Blame Game Not Yet Over for Bedford Used Car Conman Stephan Condodemetraky

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Damien Fisher photo

Stephan Condodemetraky, at right, is pictured with his lawyer Bruce Kenna in Hillsborough-South Superior Court in Nashua in this file photo.


NASHUA — Stephan Condodemetraky isn’t going to prison just yet, despite getting a one and a half to five year sentence for stealing $125,000 from six of his Dusty Old Cars victims.

Hillsborough Superior Court-South Judge Charles Temple is allowing Condodemetraky to remain free on personal recognizance bail while he appeals the six felony convictions.

 Temple said while it is Condodemetraky’s right to appeal, it is past time for the Bedford man reportedly at the center of one of the state’s largest frauds to finally take responsibility.

“The blame game is over,” Temple said. “The guilt lies with you. It’s pretty clear what the jury had to say.”

Dusty Old Cars was a massive consignment business started in Derry, and later moved to Nashua to accommodate the hundreds of classic cars being dealt. It was also a huge, multi-million dollar Ponzi-scheme, according to bankruptcy court records, with Condodemetraky taking in cars and investments and using the funds for his personal expenses and luxury purchases, prosecutors have said.

Under pressure from the state of New Hampshire and staring down possibly hundreds of lawsuits from angry consignment customers, Condodemetraky filed for bankruptcy protection in 2017. The business was liquidated, and the victims of the Dusty Old Cars scam ended up lucky if they got pennies on the dollar for their cars.  

Seven years later, Condodemetraky finds himself scrambling to stay out of prison after he was convicted by a Nashua jury on six counts of theft from six different victims, two of whom have died since the saga began.

Temple told Condodemetraky on Tuesday his driving goal is to see the victims repaid for the money stolen. Condodemetraky also needs to serve some prison time, Temple said, as he clearly still does not take full responsibility. 

Condodemetraky supplied the evidence of his lack of full remorse last week, during the first part of the sentencing hearing, when he addressed the victims in the courtroom. Temple said Condodemetraky started well with an apology, then veered off into a rant about the evidence of how the state prevented him from doing the right thing.

“These victims quite simply were looking for the compassion and empathy you showed your family, friends, and associates, and they saw, what I thought, was a rather prideful, arrogant denial of responsibility,” Temple said.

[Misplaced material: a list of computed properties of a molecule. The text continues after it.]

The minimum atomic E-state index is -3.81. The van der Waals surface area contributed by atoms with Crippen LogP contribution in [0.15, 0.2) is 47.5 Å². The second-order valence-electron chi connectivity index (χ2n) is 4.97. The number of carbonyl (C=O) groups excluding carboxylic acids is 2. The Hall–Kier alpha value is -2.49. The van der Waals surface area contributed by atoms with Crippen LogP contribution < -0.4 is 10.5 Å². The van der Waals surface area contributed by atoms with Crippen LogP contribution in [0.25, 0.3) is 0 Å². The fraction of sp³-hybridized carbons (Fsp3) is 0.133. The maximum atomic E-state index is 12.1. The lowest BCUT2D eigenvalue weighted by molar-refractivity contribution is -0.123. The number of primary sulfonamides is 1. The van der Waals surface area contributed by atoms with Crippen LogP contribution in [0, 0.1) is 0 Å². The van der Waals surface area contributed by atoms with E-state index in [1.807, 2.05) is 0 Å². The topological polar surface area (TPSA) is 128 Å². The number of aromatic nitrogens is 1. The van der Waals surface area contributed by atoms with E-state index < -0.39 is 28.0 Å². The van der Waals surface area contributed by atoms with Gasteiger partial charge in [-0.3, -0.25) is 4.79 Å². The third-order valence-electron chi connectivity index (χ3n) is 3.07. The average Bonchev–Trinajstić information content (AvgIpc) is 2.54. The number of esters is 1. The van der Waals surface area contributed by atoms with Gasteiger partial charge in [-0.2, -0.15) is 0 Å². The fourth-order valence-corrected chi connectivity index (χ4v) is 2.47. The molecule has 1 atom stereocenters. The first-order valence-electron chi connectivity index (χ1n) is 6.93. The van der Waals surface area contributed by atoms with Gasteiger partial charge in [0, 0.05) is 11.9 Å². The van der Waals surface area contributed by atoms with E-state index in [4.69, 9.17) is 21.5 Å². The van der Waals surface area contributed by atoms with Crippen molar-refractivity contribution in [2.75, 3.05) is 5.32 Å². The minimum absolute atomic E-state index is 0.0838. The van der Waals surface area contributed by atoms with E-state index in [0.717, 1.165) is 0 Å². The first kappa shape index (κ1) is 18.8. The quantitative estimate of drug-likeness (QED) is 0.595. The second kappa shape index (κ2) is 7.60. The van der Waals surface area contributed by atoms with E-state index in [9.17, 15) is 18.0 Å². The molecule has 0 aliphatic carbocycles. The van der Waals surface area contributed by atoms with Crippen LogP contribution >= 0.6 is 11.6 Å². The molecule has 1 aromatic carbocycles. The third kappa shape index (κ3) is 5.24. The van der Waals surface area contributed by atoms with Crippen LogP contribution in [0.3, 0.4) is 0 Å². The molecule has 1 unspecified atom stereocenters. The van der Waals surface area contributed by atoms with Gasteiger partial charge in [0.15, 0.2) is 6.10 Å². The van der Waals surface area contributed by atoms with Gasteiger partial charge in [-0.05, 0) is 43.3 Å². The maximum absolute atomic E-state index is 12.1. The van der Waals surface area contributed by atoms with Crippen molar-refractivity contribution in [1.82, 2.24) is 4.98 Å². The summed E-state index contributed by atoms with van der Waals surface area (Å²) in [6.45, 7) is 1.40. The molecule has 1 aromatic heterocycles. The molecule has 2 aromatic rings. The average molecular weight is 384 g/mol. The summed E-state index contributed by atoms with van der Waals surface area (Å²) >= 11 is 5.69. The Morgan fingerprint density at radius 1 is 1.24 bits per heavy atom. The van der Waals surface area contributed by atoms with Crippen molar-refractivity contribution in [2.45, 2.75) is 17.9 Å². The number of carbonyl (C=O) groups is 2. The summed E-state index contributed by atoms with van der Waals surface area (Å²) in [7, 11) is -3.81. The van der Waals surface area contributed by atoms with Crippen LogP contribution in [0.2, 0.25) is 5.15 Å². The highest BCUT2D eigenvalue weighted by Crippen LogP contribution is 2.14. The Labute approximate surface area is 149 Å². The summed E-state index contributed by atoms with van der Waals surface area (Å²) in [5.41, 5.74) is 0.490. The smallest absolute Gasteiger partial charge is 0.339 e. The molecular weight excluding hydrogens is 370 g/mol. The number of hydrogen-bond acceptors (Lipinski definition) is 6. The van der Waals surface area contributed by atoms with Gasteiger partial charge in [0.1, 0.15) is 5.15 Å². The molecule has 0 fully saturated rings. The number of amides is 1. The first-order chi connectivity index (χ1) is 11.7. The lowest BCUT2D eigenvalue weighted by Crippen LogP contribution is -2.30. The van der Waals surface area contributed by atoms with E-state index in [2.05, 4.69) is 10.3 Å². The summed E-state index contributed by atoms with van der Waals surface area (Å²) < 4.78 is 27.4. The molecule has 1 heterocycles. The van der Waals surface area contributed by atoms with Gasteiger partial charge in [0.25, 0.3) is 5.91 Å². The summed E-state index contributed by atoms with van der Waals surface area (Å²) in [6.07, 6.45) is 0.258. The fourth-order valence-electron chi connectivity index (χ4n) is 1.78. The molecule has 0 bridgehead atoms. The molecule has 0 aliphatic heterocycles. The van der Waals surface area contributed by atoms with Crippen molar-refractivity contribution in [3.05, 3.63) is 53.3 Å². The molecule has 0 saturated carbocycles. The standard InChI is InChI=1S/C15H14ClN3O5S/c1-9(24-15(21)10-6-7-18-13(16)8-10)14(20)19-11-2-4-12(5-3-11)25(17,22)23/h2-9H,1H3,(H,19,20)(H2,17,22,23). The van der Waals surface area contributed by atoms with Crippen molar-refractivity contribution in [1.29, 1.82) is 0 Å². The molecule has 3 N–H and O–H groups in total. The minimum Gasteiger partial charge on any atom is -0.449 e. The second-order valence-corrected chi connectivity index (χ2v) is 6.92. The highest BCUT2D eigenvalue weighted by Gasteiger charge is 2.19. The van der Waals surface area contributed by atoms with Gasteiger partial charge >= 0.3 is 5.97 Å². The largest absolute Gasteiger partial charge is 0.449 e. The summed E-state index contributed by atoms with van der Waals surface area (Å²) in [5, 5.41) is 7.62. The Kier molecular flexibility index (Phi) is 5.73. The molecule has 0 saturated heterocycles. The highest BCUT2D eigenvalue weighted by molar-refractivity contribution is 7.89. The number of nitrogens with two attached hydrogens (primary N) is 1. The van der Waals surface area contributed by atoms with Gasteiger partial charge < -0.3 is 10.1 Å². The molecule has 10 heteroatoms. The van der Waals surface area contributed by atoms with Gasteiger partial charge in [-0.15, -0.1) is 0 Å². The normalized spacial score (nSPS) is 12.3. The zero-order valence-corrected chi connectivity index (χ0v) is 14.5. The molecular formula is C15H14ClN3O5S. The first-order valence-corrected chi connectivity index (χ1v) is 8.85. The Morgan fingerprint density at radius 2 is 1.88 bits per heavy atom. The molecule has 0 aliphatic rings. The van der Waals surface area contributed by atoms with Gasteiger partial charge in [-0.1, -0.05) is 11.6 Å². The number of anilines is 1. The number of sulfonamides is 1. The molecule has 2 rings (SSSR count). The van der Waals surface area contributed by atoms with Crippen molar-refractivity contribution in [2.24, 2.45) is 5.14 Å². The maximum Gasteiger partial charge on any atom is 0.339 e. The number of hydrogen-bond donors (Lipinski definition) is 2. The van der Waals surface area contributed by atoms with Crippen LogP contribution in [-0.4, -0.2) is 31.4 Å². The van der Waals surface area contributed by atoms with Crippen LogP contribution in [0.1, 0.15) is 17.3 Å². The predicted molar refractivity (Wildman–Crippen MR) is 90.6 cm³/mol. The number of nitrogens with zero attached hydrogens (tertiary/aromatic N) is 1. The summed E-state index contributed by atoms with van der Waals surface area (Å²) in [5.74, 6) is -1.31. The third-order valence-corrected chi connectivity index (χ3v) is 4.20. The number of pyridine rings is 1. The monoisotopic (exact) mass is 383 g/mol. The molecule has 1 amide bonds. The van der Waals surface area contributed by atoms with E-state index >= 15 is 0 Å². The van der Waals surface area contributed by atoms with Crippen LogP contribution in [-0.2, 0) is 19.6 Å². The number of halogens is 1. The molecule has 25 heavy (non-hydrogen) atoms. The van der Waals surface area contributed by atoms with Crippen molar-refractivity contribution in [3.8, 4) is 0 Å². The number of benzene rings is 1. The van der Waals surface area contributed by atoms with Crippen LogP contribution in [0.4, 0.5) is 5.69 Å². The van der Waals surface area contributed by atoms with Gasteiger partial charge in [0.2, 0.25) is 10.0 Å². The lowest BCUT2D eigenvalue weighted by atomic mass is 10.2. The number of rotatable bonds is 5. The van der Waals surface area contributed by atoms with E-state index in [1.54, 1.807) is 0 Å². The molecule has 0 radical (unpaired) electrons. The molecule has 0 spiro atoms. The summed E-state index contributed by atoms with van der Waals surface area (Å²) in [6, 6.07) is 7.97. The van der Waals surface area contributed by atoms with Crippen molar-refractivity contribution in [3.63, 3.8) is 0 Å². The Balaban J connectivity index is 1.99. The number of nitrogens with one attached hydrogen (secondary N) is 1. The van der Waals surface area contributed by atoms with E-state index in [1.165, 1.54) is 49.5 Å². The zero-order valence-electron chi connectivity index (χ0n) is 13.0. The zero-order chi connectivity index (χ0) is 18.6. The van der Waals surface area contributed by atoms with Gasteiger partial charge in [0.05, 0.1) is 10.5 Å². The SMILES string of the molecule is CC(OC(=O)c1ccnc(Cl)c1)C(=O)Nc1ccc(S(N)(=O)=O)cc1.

Temple said he spent as much time considering evidence and weighing the law as he has done for a recent homicide case. In the end, Temple ordered Condodemetraky to spend one and a half to five years in prison, with another seven and a half to 15 suspended for 10 years upon release.  

The six victims were not in court Thursday, but past Dusty Old Cars victims are unhappy with the minimal sentence. Amy Sletten is not one of the victims related to Tuesday’s case, but previously had her classic MGB convertible taken by Condodemetraky. She’s been coming to every hearing she can for years and was left cold by the sentence.

“It’s not enough time. I don’t know when he will ever go to jail. It’s not a good thing,” Sletten said.

Christine Erickson and her husband Paul Erickson lost their 1932 Chevrolet and 1989 Mercedes to Condodemetraky. Like Sletten, she was not a victim in Tuesday’s case, but has been following the court proceedings for years. She wanted to see justice for her husband, who died in 2019. That has not happened, she said.

“I thought it was a joke,” Erickson said.

Condodemetraky plans to appeal the convictions to the New Hampshire Supreme Court, and Temple is allowing him to remain out on personal recognizance bail pending the outcome of any appeal over the objection of Assistant Attorney General J.R. Davis. Davis said Condodemetraky represents a risk to reoffend while out on bail based on his total lack of remorse.

“The unrepentant nature of the defendant’s testimony at trial, and the defendant’s presentation in the sentencing phase, expresses in spades with a megaphone to the universe that he does not get it,” Davis said.

The next step for Condodemetraky is a restitution hearing to determine the schedule for repaying the six victims. During a conference to determine a date for that hearing, it was revealed by Condodemetraky’s attorney Bruce Kenna that the defendant has already scheduled a vacation for this summer in anticipation of being granted bail pending the appeal.

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